North Korea fired a suspected ballistic missile Thursday, Seoul and Tokyo said, apparently continuing a weapons testing blitz that could culminate with a major, long-range missile launch.
South Korea and the US have recently warned that Pyongyang appears to be preparing to test-fire an Intercontinental Ballistic Missile (ICBM) at full range for the first time since 2017.
Such testing was paused while leader Kim Jong Un embarked on high-profile negotiations with then-US president Donald Trump, but the talks collapsed in 2019 and diplomacy has been stalled since.
Despite biting international sanctions over its weapons programs, Pyongyang has doubled-down on Kim’s drive to modernise its military, and last week conducted a failed test of what analysts suspect was a new, long-range ICBM.
South Korea’s military said Thursday that it had detected “an unidentified projectile launched into the East Sea” without offering further detail.
The Yonhap news agency reported that it was a “suspected long-range ballistic missile”, citing Seoul’s Joint Chiefs of Staff.
A spokesman at Tokyo’s defence ministry told AFP that “an object that could be a ballistic missile was launched from North Korea”, with Japan’s coastguard issuing emergency warnings to vessels in the area.
“Pyongyang attempted to fire an ICBM at the Sunan airport last week but failed,” Go Myong-hyun, senior researcher at the Asan Institute for Policy Studies, told AFP.
“So it carried out today’s launch to make up for that failure and because it has to complete the ICBM technology right away.”
From hypersonic to medium-range ballistic missiles, the North test-fired a string of weaponry in January.
It also recently twice tested what it claimed were components of a “reconnaissance satellite” – although Seoul and Washington said it was a new intercontinental ballistic missile system.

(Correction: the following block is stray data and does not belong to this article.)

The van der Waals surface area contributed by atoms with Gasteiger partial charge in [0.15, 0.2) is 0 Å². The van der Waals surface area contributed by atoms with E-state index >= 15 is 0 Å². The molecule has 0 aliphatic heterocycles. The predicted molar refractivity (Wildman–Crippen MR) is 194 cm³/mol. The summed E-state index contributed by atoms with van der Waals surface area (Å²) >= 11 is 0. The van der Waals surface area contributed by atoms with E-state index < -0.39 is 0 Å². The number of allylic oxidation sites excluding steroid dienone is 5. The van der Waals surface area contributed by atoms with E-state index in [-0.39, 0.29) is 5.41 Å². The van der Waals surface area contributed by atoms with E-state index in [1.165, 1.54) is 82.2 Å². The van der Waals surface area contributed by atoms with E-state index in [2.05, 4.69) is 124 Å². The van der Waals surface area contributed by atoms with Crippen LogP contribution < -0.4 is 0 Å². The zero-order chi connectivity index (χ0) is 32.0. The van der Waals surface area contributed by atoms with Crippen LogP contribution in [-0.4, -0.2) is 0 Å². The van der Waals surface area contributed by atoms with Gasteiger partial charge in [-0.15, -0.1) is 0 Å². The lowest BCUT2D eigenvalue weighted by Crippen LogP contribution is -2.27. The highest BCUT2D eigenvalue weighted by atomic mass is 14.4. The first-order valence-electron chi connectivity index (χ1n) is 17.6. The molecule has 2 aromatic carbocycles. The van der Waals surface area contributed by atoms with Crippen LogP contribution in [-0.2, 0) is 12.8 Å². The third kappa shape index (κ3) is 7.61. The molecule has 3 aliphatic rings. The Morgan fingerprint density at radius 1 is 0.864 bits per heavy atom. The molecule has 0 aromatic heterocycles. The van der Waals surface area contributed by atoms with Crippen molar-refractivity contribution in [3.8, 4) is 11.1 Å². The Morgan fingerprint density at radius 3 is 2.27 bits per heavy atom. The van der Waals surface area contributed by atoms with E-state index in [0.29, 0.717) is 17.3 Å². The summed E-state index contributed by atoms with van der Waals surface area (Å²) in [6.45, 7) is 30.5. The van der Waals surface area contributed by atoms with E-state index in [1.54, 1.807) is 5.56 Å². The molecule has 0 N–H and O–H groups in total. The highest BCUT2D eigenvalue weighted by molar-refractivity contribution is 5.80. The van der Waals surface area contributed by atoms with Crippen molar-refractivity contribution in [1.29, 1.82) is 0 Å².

Analysts say that North Korea uses ostensibly peaceful satellite development as a fig leaf for full-range ICBM development as there is significant overlap in technology.
The US said the tests were a “serious escalation” and would be punished with fresh sanctions, warning that North Korea appeared to be preparing for a long-range ICBM test, possibly disguised as a space launch.
Last week, North Korea test-fired what Seoul said was most likely a ballistic missile, although the launch ended in failure, exploding mid-air in the skies above the capital.
The North’s state media has stayed mum on that launch but analysts have suggested it was of Pyongyang’s so-called “monster missile” – the Hwasong 17, a new ICBM system that had never been launched before.
North Korea will mark the 110th anniversary of the birth of founder Kim Il Sung on April 15, and analysts predict Pyongyang will conduct an ICBM or satellite launch as part of the celebrations.
Any such launch would mark the end of Pyongyang’s self-imposed moratorium on testing long-range and nuclear weapons – and send military tensions soaring on the Korean peninsula and beyond.
“If today’s launch turns out to be an ICBM, it would signal an end to the moratorium. That’s for sure,” analyst Go said.
“But the moratorium was virtually scrapped when the North carried out tests for space launch vehicles. And what is also key is whether Pyongyang will make today’s launch official.”
The North has carried out three ICBM tests, the last in November 2017, of a Hwasong-15 – deemed powerful enough to reach the continental US.